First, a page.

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Recovering from a Cultic Family

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Recovering from a Cultic Family

Postby warforged » Tue Aug 26, 2014 6:05 pm

I've posted parts of my story elsewhere in these forums, but I wanted to add a bit more about the dynamics of my rather cultic family for anyone who still visits this section. Any thoughts or perspectives are always appreciated, especially from anyone who may have grown up in a similar situation.

My family identifies as strongly Christian and also has strong ethnic ties to their country of origin, and between these two major themes come an entire way of thinking that everyone in the extended family is supposed to mimic without question. The patriarch of the family is my grandfather, who spent his career as a relatively famous preacher in the company of other famous Christians, which confirmed his God-appointed role to control and abuse his children--who then unknowingly carried on the generational abuse to his grandchildren because it was all they ever knew. There was virtually no difference between the Word of God and the word of the patriarch, and many of my aunts and uncles (who are finally recovering from their own abuse now as they approach retirement) will admit that they viewed their father as an infallible authority in all matters of life and decision.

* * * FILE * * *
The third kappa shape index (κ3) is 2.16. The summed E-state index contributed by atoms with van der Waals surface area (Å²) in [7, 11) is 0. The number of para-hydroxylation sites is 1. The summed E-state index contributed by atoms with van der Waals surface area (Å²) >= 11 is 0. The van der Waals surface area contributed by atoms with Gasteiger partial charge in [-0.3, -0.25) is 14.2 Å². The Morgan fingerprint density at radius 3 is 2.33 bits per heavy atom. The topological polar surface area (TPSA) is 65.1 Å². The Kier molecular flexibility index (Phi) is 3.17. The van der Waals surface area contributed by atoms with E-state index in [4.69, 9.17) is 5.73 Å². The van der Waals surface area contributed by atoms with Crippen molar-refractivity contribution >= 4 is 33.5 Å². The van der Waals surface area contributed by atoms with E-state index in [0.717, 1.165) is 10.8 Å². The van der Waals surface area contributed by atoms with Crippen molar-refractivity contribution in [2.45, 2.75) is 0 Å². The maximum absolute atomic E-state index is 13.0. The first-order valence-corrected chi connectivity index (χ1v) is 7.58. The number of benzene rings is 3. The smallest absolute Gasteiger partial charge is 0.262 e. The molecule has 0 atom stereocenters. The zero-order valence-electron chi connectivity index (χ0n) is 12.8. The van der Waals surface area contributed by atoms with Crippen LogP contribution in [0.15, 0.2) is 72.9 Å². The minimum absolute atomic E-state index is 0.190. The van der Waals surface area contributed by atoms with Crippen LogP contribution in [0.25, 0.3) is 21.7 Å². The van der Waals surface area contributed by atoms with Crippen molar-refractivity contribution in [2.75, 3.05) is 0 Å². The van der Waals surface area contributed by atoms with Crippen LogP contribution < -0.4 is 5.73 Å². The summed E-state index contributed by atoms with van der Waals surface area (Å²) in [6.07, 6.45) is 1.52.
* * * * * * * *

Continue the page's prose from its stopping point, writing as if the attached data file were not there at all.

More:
Ours was the one True Christian faith, of course, and even though we all grew up attending churches, everyone was always critical of others outside the family for "not being the right kind of Christian", meaning conforming to every aspect of life in a heavily spiritualized way. We would attend protestant/evangelical churches where this sort of family dynamic could safely hide and even be exhorted as model Christians. However, the family never liked to identify as a particular denomination and simply referred to themselves as "Christians" or "believers". Eventually (today) it has gotten to the point where some of my aunts and uncles are starting to think for themselves about their Christianity, but their discourse still insists upon finding the one right way that everyone should live.

Spanking was a central part of the ritualized abuse that was inflicted upon children and admired by adults. The adults all seems to have an unusual fixation on spanking and would feel personally persecuted at the suggestion that parents should not spank their children. Myself and my cousins would often hear stories of our spankings many years after they had happened, as if these were cherished memories that our parents loved to re-tell. Even now that I am well into adulthood, my mother has the implements of punishment stored in their usual place at her home as a daily reminder of her righteous parenting. Combined with a strict taboo on any and all sexual matters, it's no wonder that I turned out with a masochist/sadist paraphilia centralized on childhood spankings with generally aromantic and asexual tendencies toward women (or anything else, for that matter).